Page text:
“While I found the whole discussion on social media with the speakers and in the breakout sessions fascinating, something that stood out to me was that many of my peers use social media – Twitter specifically – to meet, support, and learn from like-minded researchers. For many, Twitter is far more than a platform to share one’s research and expertise. Instead, it is a place to join and contribute to a community of their peers around the world, asking questions, discussing research, teaching, and the struggles of PhD life. I learned that many close relationships and friendships have been created and built through social media, and that some of my peers find it easier to connect with members of the community through Twitter as opposed to events at conferences.”
It can drive change
Many spoke about the power of social media for changing hearts and minds, and knowing that they can reach a far wider group of people on Twitter than with an academic paper. However, with this power comes risk – participants discussed the fear of putting yourself at the forefront of difficult conversations. They weighed up the value of self-censorship, and the balance between advocating for important issues, and protecting one’s own mental health and career prospects.
“I was impressed and humbled to see how doctoral researchers drive change through their activism. Rather than adding social media engagement to our to-do lists as yet another item that the job market dictates, the webinar inspired us to develop our voices, to explore what issues and voices we can amplify, and to reach out and start new conversations.”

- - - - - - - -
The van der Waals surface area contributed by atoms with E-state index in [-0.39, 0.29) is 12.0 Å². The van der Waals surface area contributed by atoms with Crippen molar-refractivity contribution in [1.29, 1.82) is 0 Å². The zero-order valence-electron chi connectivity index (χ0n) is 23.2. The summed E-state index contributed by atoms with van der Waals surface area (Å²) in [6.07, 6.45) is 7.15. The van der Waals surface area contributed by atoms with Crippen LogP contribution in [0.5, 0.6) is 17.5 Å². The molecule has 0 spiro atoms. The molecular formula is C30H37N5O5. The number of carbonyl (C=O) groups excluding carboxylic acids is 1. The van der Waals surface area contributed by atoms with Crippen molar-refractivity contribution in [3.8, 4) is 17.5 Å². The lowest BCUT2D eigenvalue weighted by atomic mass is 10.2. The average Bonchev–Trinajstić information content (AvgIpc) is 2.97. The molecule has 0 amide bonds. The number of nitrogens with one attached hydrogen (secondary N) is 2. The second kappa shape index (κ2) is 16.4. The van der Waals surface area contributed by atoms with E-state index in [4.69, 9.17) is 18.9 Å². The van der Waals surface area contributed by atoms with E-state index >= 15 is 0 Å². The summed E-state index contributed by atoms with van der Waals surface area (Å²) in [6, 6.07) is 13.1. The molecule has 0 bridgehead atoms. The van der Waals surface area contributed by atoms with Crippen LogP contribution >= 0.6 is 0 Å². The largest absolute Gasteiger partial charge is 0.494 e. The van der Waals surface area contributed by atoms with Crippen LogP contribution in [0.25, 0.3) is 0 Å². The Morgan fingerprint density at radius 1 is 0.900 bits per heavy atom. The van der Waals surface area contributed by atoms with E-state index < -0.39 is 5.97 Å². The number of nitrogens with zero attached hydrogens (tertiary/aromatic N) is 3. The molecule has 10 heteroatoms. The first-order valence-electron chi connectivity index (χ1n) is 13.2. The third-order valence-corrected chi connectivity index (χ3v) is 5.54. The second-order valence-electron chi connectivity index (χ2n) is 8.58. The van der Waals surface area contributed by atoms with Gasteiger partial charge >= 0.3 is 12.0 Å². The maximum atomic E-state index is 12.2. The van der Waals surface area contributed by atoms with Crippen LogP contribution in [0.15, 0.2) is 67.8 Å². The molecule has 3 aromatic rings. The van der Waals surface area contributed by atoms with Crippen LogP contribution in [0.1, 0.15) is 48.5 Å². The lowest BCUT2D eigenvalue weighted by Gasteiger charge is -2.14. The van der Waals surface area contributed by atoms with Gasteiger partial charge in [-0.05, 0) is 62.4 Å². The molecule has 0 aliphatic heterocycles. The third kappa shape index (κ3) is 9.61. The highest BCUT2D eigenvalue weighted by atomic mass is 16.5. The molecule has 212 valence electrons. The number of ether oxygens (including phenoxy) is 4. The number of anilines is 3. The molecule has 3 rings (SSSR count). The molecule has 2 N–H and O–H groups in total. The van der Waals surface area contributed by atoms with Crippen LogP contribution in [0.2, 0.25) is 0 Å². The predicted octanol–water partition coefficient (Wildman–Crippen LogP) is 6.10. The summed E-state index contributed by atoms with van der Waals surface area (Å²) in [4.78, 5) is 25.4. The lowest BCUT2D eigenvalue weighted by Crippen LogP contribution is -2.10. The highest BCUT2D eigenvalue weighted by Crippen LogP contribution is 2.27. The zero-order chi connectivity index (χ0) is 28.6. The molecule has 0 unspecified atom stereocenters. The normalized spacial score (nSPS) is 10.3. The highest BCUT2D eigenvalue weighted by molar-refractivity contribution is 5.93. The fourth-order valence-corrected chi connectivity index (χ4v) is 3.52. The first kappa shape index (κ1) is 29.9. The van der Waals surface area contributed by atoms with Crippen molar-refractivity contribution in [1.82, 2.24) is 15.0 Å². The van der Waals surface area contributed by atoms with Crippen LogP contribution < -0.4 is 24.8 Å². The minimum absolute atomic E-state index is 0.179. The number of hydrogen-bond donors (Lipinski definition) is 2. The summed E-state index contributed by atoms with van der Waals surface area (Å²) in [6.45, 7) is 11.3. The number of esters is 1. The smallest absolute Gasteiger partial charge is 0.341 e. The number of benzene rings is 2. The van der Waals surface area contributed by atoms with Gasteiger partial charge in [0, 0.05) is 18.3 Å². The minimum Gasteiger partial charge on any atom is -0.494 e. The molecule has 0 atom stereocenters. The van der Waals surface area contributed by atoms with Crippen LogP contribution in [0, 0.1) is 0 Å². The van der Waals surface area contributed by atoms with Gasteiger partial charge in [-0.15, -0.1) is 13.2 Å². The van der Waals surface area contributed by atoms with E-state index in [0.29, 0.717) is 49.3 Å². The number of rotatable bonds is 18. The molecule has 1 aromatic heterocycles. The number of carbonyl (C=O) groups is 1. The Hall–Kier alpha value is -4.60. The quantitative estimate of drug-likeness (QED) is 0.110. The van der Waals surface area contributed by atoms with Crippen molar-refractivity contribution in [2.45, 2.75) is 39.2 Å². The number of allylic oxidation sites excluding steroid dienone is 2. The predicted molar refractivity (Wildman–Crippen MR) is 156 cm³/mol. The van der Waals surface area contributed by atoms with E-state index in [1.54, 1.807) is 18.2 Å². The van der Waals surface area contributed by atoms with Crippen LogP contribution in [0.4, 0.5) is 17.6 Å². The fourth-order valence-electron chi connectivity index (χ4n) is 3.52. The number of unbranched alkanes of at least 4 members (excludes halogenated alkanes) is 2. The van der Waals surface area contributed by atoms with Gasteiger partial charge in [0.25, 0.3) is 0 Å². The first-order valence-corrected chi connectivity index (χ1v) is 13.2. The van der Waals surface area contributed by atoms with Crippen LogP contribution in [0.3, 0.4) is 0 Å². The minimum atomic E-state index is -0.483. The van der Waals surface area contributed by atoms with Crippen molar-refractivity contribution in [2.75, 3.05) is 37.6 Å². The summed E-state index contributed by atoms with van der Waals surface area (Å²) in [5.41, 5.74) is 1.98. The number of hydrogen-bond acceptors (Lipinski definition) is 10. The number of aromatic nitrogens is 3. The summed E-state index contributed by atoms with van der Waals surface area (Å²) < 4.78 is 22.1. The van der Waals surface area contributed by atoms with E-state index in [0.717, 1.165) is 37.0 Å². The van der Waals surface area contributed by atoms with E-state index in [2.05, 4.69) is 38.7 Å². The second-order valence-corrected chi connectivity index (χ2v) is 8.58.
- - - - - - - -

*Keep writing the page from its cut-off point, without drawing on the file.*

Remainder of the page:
“The conversation around censorship on social media was one that particularly resonated with me. We explored why we censor, what the implications of self-censorship are, and whether we had any obligation to ask the difficult question. People questioned what the purpose of social media was, if not to share important information with your peers that you would otherwise be unable, in traditional academic mediums. In the case of my research, asking questions around labour rights and more broadly, human rights in the Gulf States of the Middle East, is highly contentious. I have made the conscious choice to share what I learn on social media because of the vast audience which I can reach. However, I always know at the back of my mind the risk of discussing topics like human rights violations which are considered taboo in the spaces that I conduct my research. It was comforting to know that other scholars shared similar concerns. We heard from people who had decided to be selective with their social media posts, knowing the potentially negative downstream effects, as well as those who had made a conscious decision to share what is often conceived of as taboo. Both positions are justified but it was reassuring to hear from people who consciously try to raise awareness, tell stories that are not told, and to provide coverage on topics that are not typically prominent news stories, and reaffirmed my desire to do so”
The event highlighted the variety in the thinklist - we use our social networks in different ways for different purposes. Some advocate political causes while others focus on creating safe communities where our peers can have the necessary uncomfortable discussions. But what binds us all is our end goal: the hope that our Tweets make the world a (tiny) bit of better place.
-Onna Malou Van Den Broek